Uvalde families dig in for new test of gun industry protections

Flowers and hearts are piled around crosses with the names of the victims killed in a school shooting.
A makeshift memorial pays tribute to the victims of the school shooting in Uvalde, Texas, in May 2022.
(Jae C. Hong / Associated Press)

After Mayah Zamora was shot and wounded at Robb Elementary School, her family did what many mass shooting survivors do: They sued.

They sued the store off Main Street in Uvalde, Texas, that sold the 18-year-old gunman his AR-style rifle. They sued the gun maker. And they sued police who waited 77 minutes outside Mayah’s fourth-grade classroom before stopping the shooting that killed 19 children and two teachers.

“Mainly what we are looking for is some sort of justice,” said Christina Zamora, Mayah’s mother.


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May 20, 2023

As the grim frequency of gun violence continues, both the U.S. government and gun manufacturers have reached large settlements in recent years following some of the nation’s worst mass shootings. In April, the Justice Department announced a $144-million settlement with relatives and families of a 2017 Texas church attack, which was carried out by a former U.S. airman with a criminal history.

The lawsuits, say relatives and victims of mass shootings, are an effort to get accountability and prevent more attacks — by forcing reforms, hitting the gun industry’s bottom line and strengthening background checks.

But despite two high-profile settlements in the last year involving gun manufacturers, and Democratic-led states rolling back some industry protections, not only do high hurdles remain for lawsuits to succeed, but in some places the hurdles are growing taller.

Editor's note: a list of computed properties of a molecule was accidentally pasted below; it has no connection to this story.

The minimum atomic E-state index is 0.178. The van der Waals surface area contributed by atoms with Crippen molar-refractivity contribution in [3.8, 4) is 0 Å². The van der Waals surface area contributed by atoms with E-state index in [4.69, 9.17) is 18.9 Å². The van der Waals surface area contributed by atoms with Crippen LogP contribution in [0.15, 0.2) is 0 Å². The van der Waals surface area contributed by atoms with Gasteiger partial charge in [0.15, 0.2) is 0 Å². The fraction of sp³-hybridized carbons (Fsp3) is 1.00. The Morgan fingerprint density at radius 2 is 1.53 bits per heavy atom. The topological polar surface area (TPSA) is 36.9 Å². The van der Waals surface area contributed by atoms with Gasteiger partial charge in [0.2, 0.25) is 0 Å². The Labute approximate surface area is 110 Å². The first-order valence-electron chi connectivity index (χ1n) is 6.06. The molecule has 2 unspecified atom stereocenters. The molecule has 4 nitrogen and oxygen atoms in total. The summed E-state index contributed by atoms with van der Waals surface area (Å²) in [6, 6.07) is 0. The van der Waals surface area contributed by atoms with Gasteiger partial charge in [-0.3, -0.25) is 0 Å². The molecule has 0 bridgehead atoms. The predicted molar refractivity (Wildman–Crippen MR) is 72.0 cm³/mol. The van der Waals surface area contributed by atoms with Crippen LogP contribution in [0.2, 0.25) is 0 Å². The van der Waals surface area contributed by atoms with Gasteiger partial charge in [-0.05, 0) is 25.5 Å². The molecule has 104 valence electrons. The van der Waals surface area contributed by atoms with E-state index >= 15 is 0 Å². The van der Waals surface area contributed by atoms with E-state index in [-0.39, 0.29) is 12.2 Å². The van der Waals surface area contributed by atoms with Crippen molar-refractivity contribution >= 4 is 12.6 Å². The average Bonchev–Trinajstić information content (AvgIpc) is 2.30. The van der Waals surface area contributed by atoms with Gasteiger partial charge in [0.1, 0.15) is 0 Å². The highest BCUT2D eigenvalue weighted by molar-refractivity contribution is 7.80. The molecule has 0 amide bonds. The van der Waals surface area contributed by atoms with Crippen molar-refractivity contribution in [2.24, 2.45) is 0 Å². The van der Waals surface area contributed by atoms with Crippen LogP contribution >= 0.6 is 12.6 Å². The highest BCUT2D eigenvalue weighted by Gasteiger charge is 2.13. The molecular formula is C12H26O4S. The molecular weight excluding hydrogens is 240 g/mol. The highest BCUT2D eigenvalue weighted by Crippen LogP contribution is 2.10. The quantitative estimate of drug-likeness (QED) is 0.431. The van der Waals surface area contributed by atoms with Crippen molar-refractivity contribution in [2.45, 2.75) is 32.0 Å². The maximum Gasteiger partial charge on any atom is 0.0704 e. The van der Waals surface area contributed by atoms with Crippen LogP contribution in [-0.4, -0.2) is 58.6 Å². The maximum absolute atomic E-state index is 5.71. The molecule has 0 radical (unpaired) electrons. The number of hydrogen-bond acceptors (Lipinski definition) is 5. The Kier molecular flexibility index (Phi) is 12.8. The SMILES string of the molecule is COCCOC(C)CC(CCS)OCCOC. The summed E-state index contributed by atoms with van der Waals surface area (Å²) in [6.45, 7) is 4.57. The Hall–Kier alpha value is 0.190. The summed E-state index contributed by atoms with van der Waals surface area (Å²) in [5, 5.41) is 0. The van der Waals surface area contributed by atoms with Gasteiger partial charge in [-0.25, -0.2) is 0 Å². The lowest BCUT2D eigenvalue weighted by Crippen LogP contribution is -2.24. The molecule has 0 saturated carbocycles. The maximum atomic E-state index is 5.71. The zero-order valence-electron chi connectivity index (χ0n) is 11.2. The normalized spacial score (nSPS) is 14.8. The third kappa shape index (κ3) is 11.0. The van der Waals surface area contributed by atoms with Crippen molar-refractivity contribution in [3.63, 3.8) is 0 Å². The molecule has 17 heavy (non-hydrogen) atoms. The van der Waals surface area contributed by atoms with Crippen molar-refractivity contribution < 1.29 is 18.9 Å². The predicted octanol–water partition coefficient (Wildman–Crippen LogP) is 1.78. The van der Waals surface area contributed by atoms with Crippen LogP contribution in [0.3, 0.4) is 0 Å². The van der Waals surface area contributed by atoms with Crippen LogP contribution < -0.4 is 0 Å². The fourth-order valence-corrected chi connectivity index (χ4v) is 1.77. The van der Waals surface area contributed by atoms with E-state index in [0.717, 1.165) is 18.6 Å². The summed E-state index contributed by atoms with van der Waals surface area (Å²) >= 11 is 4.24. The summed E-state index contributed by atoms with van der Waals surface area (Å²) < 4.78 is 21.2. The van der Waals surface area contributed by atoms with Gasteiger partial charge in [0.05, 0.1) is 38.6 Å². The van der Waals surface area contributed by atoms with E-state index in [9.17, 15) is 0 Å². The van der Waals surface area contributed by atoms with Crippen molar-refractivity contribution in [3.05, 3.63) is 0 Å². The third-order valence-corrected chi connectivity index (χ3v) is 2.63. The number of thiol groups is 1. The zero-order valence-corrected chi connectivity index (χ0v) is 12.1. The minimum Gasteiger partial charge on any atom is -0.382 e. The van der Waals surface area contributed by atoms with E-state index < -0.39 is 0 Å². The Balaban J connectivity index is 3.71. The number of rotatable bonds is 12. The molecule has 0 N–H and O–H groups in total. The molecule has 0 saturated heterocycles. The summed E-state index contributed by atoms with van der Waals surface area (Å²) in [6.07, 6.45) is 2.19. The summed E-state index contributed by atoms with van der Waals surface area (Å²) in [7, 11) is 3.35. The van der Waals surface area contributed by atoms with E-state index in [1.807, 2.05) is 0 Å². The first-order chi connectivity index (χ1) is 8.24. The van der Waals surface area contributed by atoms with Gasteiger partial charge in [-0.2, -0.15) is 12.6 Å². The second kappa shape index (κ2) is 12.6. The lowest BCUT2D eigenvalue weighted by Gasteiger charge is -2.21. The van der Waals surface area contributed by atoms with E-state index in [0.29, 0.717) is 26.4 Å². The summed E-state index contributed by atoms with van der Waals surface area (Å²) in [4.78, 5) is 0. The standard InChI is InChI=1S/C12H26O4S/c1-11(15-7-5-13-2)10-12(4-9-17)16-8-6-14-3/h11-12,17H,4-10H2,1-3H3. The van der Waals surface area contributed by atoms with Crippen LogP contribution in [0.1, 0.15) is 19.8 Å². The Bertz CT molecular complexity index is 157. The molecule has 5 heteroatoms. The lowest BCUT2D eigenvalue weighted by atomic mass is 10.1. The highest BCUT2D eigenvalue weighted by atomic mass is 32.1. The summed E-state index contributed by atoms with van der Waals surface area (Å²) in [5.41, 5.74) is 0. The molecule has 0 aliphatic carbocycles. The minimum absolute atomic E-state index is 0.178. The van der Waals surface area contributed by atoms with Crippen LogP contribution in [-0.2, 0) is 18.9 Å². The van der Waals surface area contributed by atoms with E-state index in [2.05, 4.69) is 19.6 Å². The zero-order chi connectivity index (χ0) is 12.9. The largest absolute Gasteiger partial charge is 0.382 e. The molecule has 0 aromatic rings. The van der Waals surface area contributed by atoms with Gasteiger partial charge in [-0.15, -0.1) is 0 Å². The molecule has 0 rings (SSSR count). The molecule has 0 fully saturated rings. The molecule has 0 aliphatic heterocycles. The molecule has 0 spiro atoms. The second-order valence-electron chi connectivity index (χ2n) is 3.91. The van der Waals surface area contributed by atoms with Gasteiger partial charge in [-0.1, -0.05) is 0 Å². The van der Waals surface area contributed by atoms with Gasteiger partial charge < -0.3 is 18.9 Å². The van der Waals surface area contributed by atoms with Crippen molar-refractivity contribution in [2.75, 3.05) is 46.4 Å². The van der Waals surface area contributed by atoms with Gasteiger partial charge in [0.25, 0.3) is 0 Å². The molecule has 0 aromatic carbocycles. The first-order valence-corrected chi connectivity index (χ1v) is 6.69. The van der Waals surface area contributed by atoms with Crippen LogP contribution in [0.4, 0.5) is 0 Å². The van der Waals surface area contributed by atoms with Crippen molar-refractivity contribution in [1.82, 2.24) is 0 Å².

On May 11, Tennessee GOP Gov. Bill Lee signed a new law that further shields gun manufacturers from lawsuits, weeks after a shooter at a Nashville school killed six people.

It comes as attorneys say the narrow path for victims to bring lawsuits has begun to widen, including for families in Uvalde, who on Wednesday will mark one year since the most deadly school shooting in Texas history.

“I think there are more opportunities for accountability than maybe there were five to 10 years ago,” said Eric Tirschwell, executive director for Everytown Law, which for years has brought lawsuits against the gun industry and is also involved in the Uvalde case.


The track record for lawsuits following mass shootings is mixed. The gun industry remains largely protected from liability under a federal law, known as the Protection of Lawful Commerce in Arms Act.

Over the last decade, courts have tossed numerous lawsuits, many of which did not target the gun industry but instead brought negligence claims against the government or the places where the attacks took place. In 2020, the casino company MGM Resorts International and its insurers agreed to an $800-million settlement over a shooting on the Las Vegas Strip that killed 58 people.

Last year, the maker of the rifle used in the 2012 Sandy Hook Elementary shooting settled with families for $73 million over a lawsuit that accused Remington of targeting younger, at-risk males in marketing.

In Uvalde, victims have also accused Daniel Defense, the maker of the weapon used in the attack, of dangerous marketing. The company has denied that in court, and gun industry groups have broadly rejected the argument since the Sandy Hook settlement.

The lawsuits in Uvalde are still in the early stages, and not all families sued. For the Zamoras, they decided to join only after Mayah was released from the hospital, which was not until more than two months after the shooting. Next year, her parents say, they hope she can return to school in person.